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Parents helping parents!

Ideas for parents

There is no doubt about it, being a parent is a very challenging job. A small group of parents and staff have met and researched what help is available in Somerset and put together some resources that we hope may help you and your child on subjects such as anxiety and sleeping. Please leave a note in the office if you would like information on other areas and we will try to add them.


What can you do to help and support?

Ask them how they are feeling: Even young children can understand about feelings and behaviour if you give them a chance to talk about it.


Make time to listen: Let them say what they want to say. The more you talk and listen - the sooner your child will know that they can talk to you when they need to.


Give them space: Older children might not want to talk at first. Let them know you’re concerned about them and you’re there if they need you. Sending an email or a text can work better if this is the way your child likes to communicate.


Self-help: Ask them what they think would help - they often have good ideas about solving their own problems. Offer them information to read and some privacy, so they have the chance to use it at their own pace.


Healthy body, healthy mind: Encourage them to look after themselves by eating healthily, getting enough exercise and sleeping well. How they feel physically will have a huge impact on their emotional health.


Be a good role model: Make sure you try and deal with stressful situations in a healthy and positive way. Children learn from what they see at home or from the people who are closest to them.


For online resources to help you and your family, take a look at the Somerset Children and Young People Health and Wellbeing website (link below). It’s packed with lots of helpful information and resources for young people, families and carers including.


The Parent and Carer Toolkit, which is full of information, resources and links to specialist organisations on topics such as sleep and cyberbullying.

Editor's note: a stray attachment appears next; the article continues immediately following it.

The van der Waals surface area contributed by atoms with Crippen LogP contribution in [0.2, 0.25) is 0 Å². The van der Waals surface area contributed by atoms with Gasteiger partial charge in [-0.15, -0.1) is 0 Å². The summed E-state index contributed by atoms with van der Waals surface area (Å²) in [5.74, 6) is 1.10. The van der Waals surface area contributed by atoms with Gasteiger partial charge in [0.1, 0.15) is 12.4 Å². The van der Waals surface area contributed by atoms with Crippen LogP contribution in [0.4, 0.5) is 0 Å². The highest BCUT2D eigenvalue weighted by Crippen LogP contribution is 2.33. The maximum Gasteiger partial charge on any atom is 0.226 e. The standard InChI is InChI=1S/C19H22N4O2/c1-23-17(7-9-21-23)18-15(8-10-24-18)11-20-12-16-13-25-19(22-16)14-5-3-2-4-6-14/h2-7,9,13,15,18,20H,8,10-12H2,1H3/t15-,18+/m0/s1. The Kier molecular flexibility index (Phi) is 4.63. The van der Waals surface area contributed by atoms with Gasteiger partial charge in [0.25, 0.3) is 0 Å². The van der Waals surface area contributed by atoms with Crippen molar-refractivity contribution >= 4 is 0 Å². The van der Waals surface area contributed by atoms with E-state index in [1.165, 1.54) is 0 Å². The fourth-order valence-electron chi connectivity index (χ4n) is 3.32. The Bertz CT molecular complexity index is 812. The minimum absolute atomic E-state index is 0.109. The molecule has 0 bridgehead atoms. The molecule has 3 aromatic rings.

The Little Book of Mental Health Life Hacks that was developed by young people in Somerset. It is full of ideas to support your mental health and includes true stories from people who’ve tried them out and ideas of how to support friends you may be concerned about.


The Mental Health Toolkit, which provides information and support about mental health and emotion wellbeing. It is designed to support staff in schools and colleges, but also offers advice and information for anyone who has responsibility for children and young people, including parents.

EATING PROBLEMS? Try these mealtime tips


Mealtimes can be particularly difficult. You may find the following advice helpful.


  • If your child is in treatment, ask their treatment team for advice on how to cope with mealtimes.
  • Try to make meal plans with your child that you both agree to.
  • Agree with the family that none of you will talk about portion sizes, calories or the fat content of the meal.
  • Avoid eating low-calorie or diet foods in front of them or having them in the house.
  • Try to keep the atmosphere light-hearted and positive throughout the meal, even if you do not feel that way on the inside.
  • If your child attempts to get too involved in cooking the meal as a way of controlling it, gently ask them to set the table or wash up instead.
  • Try not to focus too much on them during mealtimes. Enjoy your own meal and try to make conversation.
  • A family activity after the meal, such as a game or watching TV, can help distract them from wanting to purge or overexercise.
  • Do not despair if a meal goes badly – just move on.

Wetting and Soiling